The first time I ever saw an elephant outside of a zoo was a mere two weeks ago during our short stay in the ancient Thai capital of Ayutthaya, sadly these elephants were being ridden by their owners and tourists, this is something I don’t agree with and something I would never condone, although I believe for the most part that the tourists who ride the elephants aren’t cruel natured they are simply ignorant to the damage it does to the elephant and the cruelty they have had to endure to perform such unnatural tasks.
We knew we would be in Chiang Mai in a week or so and we promised ourselves that we would visit one of the few elephant sanctuaries that do not allow riding and genuinely care for the elephants.
We arrived in Chiang Mai a little over a week ago and have since moved on via motorcycle along the Mae Hong Son loop but three days ago we visited the Elephant Jungle Sanctuary which is located around two hours outside of Chiang Mai. You can visit the Elephant Jungle Sanctuary website here. You can never be 100% sure but from what I saw this seemed like an ethical place. They told us that the elephants are bought from riding camps either to retire the elephants or to get them before they are even ridden by humans.
We opted for the half day package which seemed a very good deal at around 1,700 baht per person which is roughly £35, we booked the tour from their office in central Chiang Mai the day before. On the day we were picked up from our hostel doorstep at around 11:30 and after picking up a few more people we were taken to the location which is around an hour and a half away on mostly twisty jungle roads.
When we arrived at the sanctuary we were introduced to the elephants, one baby which was around three years old, a teenager, a middle aged one and an old elephant who they referred to as the grandma who was an impressive 65 years old. Unfortunately you could see the damage riding had inflicted on the middle aged elephant whose spine was clearly visible, but fortunately he/she no longer has to endure that life. After meeting this group of elephants we went on to see a couple of young elephants, one was seven and the other was eight years old.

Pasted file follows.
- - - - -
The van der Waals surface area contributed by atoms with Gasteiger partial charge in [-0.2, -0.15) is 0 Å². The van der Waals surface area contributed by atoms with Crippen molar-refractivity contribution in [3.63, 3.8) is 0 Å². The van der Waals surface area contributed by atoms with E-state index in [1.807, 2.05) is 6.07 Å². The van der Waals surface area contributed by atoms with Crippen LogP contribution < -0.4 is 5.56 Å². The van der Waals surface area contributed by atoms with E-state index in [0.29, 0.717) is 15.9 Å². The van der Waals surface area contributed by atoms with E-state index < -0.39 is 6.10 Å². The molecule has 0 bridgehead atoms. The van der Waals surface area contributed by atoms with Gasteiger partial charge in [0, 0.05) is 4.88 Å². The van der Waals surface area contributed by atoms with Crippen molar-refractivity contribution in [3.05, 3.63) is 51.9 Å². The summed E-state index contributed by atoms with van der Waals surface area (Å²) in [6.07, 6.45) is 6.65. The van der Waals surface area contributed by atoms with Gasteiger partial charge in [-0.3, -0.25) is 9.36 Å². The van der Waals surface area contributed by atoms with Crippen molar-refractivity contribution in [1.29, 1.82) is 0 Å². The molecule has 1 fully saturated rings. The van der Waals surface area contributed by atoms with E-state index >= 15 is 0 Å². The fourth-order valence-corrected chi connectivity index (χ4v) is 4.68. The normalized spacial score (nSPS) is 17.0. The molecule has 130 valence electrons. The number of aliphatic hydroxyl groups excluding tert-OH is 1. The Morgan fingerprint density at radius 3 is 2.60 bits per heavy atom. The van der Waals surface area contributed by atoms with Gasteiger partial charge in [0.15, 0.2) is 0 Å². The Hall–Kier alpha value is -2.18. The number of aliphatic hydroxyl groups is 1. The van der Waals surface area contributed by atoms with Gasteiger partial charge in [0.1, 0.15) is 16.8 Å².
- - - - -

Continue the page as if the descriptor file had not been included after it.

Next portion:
After spending maybe an hour feeding the elephants with what must have been over a hundred kilograms of bananas which was an absolute first for me and I the experience of having an elephant take a banana off me with its trunk was incredibly rewarding, the baby has to have bananas peeled for him which I found to be really cute.
After feeding the elephants we led them down to a big ditch filled with wet sludgy mud (and probably a lot of their poop), the elephants lapped up the experience rolling in the mud while a few of us got in with them and smeared them in the mud after first being coated in mud ourselves by the guys at the sanctuary, I got a more than adequate coating whilst Becky looked on at me in horror.
From the mud pool we took the elephants down to a small lagoon down a slope, this was by far my favourite experience in the day, the elephants seemed at their happiest rolling around in the water, dunking their heads under, spraying water on themselves and us with their trunks, kicking their feet all while we stroked them, poured water over them and generally had a really special experience. You can see the whole experience in the video below. Due to how muddy and wet things got I don’t have many photographs from the mud or water but you can see all of it in the video below which I took on our GoPro Hero 5.
We have done a fair bit on our travels up to now but I have to say this experience really blew me away, I never realised just how majestic these animals are up close, it is certainly an experience that will stick with me and if you want to experience the same then I can totally recommend the Elephant Jungle Sanctuary. If you look on their Trip Advisor page you can see they receive mostly excellent reviews, there are the odd few who state that they thought it was unethical and while I think everyone is entitled to their own opinion I think they have likely just been written by people who outright disagree with humans having any contact with animals. Perhaps it would be better if all animals were left in the wild but it’s my opinion that the world isn’t the place it was a hundred years ago – habitats have been destroyed, poaching has decimated numbers and wild animals have been taken from their natural habitats only to be maltreated so in the current world I believe eco-tourism projects like this one and others where the animals are treated well is the best case scenario and from what I saw the elephants at the Elephant Jungle Sanctuary seemed really happy.
I hope you’ve liked this post, I have much more to write about our current travels around northern Thailand, so please stay tuned and if you like what you’ve read please like and follow 🙂